University of Michigan reports preliminary April consumer sentiment. Headline is expected at 79.0 vs. 79.4 in March, with current conditions seen dropping to 81.3 and expectations seen rising to 78.0. The March headline reading was the highest since July 2021, driven by steady gains in both current conditions and expectations. This measure is at odds with recent softness seen in the Conference Board's consumer confidence measure. Lastly, 1-year inflation expectations are seen steady at 2.9%, while 5- to 10-year expectations are seen steady at 2.8%.

Peru delivered a dovish surprise. The central bank cuts rates 25 bp to 6.0% vs. an expected hold. It said that higher than expected March inflation was “transitory” and added “We project that annual inflation will continue its downward trend and converge gradually to the center of the target range in coming months.” This is a risky move, coming at a time of heightened Fed hawkishness. PEN is the third best performer YTD in EM FX, behind only MXN and COP. However, those other two have much higher carry. If the interest rate differential with the U.S. narrows too much, the sol is likely to come under greater pressure, which in turn will feed into higher inflation.


The European Central Bank delivered the widely expected hold. The bank stuck to the script but appeared more confident about the disinflationary process and reinforces the case for a June rate cut. The ECB noted that “incoming information has broadly confirmed the Governing Council’s previous assessment of the medium-term inflation outlook.” It also maintained its PEPP portfolio reduction plan and reiterated that the policy rates will stay sufficiently restrictive for as long as necessary. The odds of a June cut rose to 90% after hovering around 80% since mid-February. Looking ahead, a total of three cuts this year are still priced in.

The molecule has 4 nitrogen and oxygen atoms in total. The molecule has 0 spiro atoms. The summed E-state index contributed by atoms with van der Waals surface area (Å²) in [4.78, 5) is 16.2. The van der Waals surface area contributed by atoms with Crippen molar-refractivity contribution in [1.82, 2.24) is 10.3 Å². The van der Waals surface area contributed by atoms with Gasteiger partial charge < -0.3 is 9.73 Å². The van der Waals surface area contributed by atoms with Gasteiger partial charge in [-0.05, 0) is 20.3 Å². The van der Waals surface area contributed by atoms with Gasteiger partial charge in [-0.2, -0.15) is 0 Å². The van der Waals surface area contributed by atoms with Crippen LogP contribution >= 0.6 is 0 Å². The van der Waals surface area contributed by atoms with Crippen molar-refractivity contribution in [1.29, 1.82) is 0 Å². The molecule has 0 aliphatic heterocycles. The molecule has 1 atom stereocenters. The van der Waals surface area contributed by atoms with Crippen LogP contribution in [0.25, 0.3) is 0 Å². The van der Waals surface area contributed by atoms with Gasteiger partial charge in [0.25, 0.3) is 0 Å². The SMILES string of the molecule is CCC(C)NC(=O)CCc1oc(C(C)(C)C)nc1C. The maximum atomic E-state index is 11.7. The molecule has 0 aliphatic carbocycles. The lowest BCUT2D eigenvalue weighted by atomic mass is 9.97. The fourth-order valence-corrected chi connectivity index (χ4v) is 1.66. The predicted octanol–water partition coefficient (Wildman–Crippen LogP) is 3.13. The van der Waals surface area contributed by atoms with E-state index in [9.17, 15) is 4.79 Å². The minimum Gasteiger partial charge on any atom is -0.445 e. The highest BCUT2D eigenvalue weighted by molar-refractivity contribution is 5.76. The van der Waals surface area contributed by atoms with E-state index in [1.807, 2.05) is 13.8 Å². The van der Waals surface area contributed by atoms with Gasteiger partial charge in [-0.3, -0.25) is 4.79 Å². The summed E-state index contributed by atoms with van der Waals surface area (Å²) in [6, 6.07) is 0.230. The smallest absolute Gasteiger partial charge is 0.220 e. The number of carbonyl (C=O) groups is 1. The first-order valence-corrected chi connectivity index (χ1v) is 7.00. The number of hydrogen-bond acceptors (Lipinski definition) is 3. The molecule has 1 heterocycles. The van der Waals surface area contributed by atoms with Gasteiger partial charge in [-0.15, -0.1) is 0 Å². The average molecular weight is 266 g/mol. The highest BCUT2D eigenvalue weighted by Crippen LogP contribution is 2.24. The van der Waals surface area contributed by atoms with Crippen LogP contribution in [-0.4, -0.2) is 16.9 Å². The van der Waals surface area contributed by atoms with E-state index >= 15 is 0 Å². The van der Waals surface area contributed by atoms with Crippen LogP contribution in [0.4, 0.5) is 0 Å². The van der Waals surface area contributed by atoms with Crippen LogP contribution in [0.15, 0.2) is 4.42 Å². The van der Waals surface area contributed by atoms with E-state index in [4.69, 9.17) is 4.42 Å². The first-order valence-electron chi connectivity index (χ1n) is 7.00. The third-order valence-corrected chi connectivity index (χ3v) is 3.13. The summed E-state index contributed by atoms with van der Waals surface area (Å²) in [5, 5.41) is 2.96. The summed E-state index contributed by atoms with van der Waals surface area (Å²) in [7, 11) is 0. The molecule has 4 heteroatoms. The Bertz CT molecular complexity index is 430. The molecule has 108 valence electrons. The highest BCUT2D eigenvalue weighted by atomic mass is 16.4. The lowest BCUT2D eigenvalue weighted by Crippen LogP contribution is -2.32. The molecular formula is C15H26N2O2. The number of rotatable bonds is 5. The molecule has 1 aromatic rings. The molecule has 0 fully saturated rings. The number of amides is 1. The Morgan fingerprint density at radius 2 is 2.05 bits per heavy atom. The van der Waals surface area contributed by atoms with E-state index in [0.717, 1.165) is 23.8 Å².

President Lagarde also stuck to the script. Lagarde all but confirmed the start of the easing cycle in June. However, she did not offer any fresh insights about the pace of easing. Lagarde re-emphasized the message from the policy statement that if disinflation continues, it would be appropriate to reduce the current level of monetary policy restriction. She stressed that “we are not going to wait until everything goes back to 2%” to make a policy decision. Lastly, Lagarde noted that a few members felt confident enough to back a rate cut but added that a very large majority of members wanted to wait for June.